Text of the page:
- February 12, 2020
Brighton residents and visitors may be wide eyed at the number of national broadcasters reporting on the coronavirus cases in the city. Brighton has been named in national media as the “epicentre” of the UK outbreak of the virus and also the “ground zero” where the first British patient, a Hove resident, was first identified. Brighton cases have also been mentioned in international scientific journals. The advice of this column is to keep everything in perspective and to always stick with the facts, rather than fear.
The virus has been renamed, as scientists spread more information regarding flu pandemics. The disease caused by the virus has been named Covid-19. The virus is now known as SARS-CoV-2 which indicates that it is related to previous SARS coronaviruses. It appears to be a milder version – more is to be researched as the world does not yet know whether we are at the beginning, middle or end of this global outbreak.
Just the mention of SARS strikes even more fear into those who are worried by the global spread of the new coronavirus. SARS originated in 2002 and made a comeback in 2004 and a new strain of a SARS like coronavirus was identified in 2012 and became known as MERS. SARS stands for Severe Acute Respiratory Syndrome and MERS – Middle Eastern Respiratory Syndrome. SARS related coronaviruses have the potential to cause a contagious and potentially life-threatening form of pneumonia. Normally, pneumonia carries a higher risk of mortality in those with compromised immunity such as the elderly and infirm.
This does not mean that everyone who contracts the infection dies, but it does mean that the chances of dying are higher than if you contracted a normal cold or flu virus. Globally influenza viruses which appear seasonally in every country have a mortality rate of under 1%. This still represents a huge number (between 250,000 – 500,000 deaths annually) due to the prevalence of flu.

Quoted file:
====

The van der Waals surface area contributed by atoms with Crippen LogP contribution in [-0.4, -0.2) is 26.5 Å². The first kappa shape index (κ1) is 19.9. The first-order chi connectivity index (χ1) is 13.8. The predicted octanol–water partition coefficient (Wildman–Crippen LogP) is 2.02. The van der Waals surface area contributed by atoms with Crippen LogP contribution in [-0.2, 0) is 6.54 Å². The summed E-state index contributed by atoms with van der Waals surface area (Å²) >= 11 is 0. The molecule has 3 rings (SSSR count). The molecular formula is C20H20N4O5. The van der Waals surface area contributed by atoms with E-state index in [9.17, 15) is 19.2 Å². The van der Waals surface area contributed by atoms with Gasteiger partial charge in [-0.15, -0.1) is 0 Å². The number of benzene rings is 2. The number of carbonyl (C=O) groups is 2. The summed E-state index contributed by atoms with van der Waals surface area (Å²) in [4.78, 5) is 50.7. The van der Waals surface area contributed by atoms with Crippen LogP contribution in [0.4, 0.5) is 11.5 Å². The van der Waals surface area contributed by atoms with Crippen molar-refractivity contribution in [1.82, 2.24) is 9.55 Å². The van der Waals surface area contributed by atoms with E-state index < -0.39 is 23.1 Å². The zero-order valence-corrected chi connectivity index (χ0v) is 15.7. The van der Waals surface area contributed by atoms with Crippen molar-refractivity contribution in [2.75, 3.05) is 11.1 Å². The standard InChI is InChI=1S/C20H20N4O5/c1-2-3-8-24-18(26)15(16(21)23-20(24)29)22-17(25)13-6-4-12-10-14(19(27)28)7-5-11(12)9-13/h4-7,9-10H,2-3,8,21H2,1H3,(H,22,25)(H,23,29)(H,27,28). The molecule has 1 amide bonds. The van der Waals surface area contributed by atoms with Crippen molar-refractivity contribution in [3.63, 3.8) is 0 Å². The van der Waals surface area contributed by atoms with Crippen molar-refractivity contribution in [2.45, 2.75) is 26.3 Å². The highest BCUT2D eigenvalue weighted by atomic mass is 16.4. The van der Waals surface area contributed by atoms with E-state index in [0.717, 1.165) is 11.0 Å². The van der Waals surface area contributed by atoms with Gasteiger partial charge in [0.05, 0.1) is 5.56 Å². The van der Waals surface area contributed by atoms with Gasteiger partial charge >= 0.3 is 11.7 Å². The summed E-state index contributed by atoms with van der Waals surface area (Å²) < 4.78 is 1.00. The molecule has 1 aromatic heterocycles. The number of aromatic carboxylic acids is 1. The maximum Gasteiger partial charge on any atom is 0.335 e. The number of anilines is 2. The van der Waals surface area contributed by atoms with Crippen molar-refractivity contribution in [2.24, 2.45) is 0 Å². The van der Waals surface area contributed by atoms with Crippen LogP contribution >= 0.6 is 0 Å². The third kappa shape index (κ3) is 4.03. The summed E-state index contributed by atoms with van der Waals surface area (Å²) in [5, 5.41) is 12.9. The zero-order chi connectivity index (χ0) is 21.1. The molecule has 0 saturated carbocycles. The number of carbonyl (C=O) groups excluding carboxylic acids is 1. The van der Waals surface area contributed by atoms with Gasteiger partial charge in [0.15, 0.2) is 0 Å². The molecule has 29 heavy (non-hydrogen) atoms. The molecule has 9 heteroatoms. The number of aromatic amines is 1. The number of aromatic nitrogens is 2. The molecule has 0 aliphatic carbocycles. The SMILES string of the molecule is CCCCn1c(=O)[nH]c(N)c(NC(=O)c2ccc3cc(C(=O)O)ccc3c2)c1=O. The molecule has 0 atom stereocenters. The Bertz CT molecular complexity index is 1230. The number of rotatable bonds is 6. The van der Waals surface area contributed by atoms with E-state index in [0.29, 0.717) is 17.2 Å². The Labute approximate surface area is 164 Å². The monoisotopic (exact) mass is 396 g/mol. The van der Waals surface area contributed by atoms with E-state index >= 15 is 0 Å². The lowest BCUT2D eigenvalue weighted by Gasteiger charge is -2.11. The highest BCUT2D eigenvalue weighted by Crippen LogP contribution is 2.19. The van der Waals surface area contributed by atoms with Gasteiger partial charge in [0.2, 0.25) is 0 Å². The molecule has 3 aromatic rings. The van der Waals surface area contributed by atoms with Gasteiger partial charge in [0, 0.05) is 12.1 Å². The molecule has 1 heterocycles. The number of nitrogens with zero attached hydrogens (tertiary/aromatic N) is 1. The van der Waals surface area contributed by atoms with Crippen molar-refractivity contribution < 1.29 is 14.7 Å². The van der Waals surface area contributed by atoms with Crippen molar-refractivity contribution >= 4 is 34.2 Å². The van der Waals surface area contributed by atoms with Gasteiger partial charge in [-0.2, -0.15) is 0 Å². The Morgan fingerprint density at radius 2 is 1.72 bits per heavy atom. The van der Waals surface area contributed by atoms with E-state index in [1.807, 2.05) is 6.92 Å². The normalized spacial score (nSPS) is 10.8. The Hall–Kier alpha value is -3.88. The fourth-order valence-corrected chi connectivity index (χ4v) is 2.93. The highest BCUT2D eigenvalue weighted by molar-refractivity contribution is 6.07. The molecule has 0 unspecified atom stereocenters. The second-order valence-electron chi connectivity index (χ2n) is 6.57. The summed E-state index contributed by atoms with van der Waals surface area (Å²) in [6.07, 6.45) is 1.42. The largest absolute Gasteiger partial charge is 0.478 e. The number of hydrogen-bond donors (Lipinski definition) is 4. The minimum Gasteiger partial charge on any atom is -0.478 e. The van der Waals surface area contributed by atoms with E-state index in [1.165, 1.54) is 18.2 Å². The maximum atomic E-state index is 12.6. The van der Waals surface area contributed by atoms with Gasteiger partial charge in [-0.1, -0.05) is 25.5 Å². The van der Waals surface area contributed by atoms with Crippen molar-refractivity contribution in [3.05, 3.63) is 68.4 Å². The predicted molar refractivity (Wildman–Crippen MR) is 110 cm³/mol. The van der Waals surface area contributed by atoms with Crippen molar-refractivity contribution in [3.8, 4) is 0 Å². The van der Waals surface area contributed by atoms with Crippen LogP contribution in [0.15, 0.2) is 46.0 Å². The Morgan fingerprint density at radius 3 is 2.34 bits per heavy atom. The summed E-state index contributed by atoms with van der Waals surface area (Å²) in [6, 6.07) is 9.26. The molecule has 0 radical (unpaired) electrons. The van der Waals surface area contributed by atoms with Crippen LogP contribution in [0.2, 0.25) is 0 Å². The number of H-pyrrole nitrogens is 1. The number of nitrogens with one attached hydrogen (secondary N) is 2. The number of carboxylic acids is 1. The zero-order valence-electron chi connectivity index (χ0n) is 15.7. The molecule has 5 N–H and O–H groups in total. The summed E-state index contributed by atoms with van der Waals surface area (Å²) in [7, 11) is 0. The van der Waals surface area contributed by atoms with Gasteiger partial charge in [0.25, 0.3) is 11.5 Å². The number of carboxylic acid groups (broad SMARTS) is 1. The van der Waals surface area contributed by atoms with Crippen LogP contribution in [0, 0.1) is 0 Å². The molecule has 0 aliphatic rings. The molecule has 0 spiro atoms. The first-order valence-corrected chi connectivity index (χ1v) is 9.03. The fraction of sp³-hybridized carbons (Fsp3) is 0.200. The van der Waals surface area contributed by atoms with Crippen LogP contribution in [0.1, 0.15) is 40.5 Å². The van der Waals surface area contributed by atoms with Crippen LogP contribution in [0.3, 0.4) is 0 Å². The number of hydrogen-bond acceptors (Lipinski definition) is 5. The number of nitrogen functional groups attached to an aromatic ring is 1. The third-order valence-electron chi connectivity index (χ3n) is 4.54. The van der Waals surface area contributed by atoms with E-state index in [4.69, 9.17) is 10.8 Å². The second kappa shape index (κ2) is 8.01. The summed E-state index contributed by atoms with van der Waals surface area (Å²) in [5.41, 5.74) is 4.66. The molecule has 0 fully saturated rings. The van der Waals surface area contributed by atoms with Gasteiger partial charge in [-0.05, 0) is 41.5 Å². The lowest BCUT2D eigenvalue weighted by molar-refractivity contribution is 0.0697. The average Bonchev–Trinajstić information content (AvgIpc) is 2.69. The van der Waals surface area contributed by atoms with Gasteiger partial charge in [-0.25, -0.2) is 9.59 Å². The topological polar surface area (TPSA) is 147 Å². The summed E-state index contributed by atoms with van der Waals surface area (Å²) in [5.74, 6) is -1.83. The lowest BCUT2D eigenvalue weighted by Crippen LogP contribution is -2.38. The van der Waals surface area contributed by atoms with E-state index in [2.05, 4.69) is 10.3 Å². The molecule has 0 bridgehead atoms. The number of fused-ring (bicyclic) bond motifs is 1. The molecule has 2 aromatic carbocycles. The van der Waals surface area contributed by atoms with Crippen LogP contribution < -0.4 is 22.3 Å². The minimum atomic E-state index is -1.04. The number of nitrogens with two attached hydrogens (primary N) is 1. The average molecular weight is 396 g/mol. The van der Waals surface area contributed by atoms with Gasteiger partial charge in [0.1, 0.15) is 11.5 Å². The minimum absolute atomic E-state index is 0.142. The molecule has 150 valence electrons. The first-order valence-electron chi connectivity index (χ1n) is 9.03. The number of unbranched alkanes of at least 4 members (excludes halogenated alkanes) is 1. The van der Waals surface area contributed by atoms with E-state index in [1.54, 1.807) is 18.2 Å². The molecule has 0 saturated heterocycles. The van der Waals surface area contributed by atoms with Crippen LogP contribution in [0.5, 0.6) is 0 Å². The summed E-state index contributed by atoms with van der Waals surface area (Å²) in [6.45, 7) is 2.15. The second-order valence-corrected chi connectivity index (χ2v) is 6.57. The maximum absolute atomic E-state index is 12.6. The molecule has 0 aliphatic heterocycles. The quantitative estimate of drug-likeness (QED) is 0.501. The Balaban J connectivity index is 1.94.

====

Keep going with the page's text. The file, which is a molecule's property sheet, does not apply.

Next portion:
The SARS virus identified in 2002 is globally cited as having a death rate of 9.6% meaning that of all the cases identified, 9.6% died of the disease. With MERS, the death rate was much higher at 34%.
The current, new strain of SARS like coronavirus has been cited as having a death rate of 2%. We are still in the midst of finding out more about the spread and effect of the virus. There are indications that the rate of infection is slowing down in China, the location of the majority of current cases. The numbers to date are over 45,000 infected globally with over 1,100 deaths. This is the global backdrop informing each country’s public health precautions. Update: On Wednesday 12th Feb, a spike of cases was reported in China, increasing the total to almost 60,000 infections and over 1,350 deaths. This was attributed to a broader identification of cases through clinical diagnosis.
How do you not panic when faced with global infection and mortality statistics, cases in your neighbourhood, and so many unknowns about the new virus? Keep stoic, and recognise that viruses have been with us for centuries. Each year, each of us battles a multitude of germs – whether bacterial, viral or fungal and we should each thank our hardy immune systems for keeping diseases at bay. Population immunity has not been built up yet for this novel coronavirus, so keeping aware of official public health advice is crucial.
Local MP, Caroline Lucas has called for more centralised and comprehensive advice to be given nationally. Public Health England (PHE) recently issued the following advice
The advice is that, if you travelled to the UK from any of the following countries in the last 14 days and are experiencing a cough, fever or shortness of breath, to stay indoors and call NHS 111, even if symptoms are mild:
· Mainland China (for Wuhan and Hubei province)
· Republic of Korea
· Hong Kong
PHE said: “These areas have been identified because of the volume of air travel from affected areas, understanding of other travel routes and number of reported cases.”
If, however, you have travelled from Wuhan or Hubei Province to the UK in the last 14 days, you should immediately:
· Stay indoors and avoid contact with other people as you would with the flu.
· Call NHS 111 to inform them of your recent travel to the area.
In practice, PHE said this means “remaining at home for 14 days after arriving from Wuhan or Hubei Province (or elsewhere in China if you have symptoms) and not going to work, school or public areas.
For the general public, the overwhelming message is do not panic but be aware of normal hygiene rules with regard to respiratory viruses, and keep abreast of local and global news.
By Angi Mariani
(originator of Immunos v. Pathos)